Dozens of youths shattered windows at a popular store on the Champs Elysees avenue Sunday while hundreds of thousands of celebrated France's World Cup victory, according to an AFP journalist at the scene.
About 30 people, many wearing ski masks, broke into the Publicis Drugstore and later left with bottles of wine and champagne, some smiling and filming themselves with cellphones.
Some also threw objects including bottles and chairs at police forces who responded with tear gas.
"That's not how you celebrate," a tearful bystander wearing a French team jersey said.
As the hundreds of thousands of revellers gradually left the famous avenue, police used water cannon to disperse remaining troublemakers at around 11:30 pm.
Elsewhere in France, authorities said clashes erupted in the southern city of Lyon between police and about 100 youths who had climbed on top of a police vehicle at an open-air showing of the match in the city centre.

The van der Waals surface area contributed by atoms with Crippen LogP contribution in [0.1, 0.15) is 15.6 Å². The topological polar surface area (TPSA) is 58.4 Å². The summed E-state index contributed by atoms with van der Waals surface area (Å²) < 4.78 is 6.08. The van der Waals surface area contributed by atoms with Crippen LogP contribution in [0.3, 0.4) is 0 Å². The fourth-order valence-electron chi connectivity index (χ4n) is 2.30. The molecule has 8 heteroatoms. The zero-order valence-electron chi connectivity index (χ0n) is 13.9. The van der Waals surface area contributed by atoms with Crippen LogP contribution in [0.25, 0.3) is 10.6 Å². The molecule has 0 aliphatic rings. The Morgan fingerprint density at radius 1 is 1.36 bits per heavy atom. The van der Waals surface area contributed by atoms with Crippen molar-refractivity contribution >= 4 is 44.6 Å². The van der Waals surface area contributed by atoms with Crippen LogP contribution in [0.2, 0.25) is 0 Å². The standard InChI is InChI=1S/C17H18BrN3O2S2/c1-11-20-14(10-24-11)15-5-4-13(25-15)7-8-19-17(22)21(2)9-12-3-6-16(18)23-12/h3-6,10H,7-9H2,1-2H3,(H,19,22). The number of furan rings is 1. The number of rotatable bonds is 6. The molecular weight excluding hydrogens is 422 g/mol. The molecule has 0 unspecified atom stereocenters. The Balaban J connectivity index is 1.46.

Police fired tear gas to disperse the youths who responded by throwing objects and setting rubbish bins on fire, with the unrest causing some stampeding.
Ten people were arrested in Marseille, where two members of the security forces were injured in clashes, a police spokesman said.
In Frouard, a town outside the eastern city of Nancy, a three-year-old boy and two six-year-old girls were seriously injured after being struck by a motorcycle during the celebrations.
Authorities said the motorcyclist had fled the scene.
In the southeast city of Annecy police said a 50-year-old man died after breaking his neck when he jumped into a shallow canal just when the final whistle blew to signal the end of the match.
And a man in his thirties died after crashing his car into a tree while celebrating shortly after the game in the small town of Saint-Felix in northern France.
Fans have poured into the streets across the country after the country's second World Cup win, many waving flags and letting off smoke bombs.
Some 4,000 police and security forces have been deployed across Paris during the World Cup festivities, and a vast security perimeter prohibiting vehicle access has been set up around the Champs Elysees avenue.
France remains on high alert following a string of terror attacks since 2015, which prompted the government to grant the police extended powers under tough new anti-terror laws enacted last year.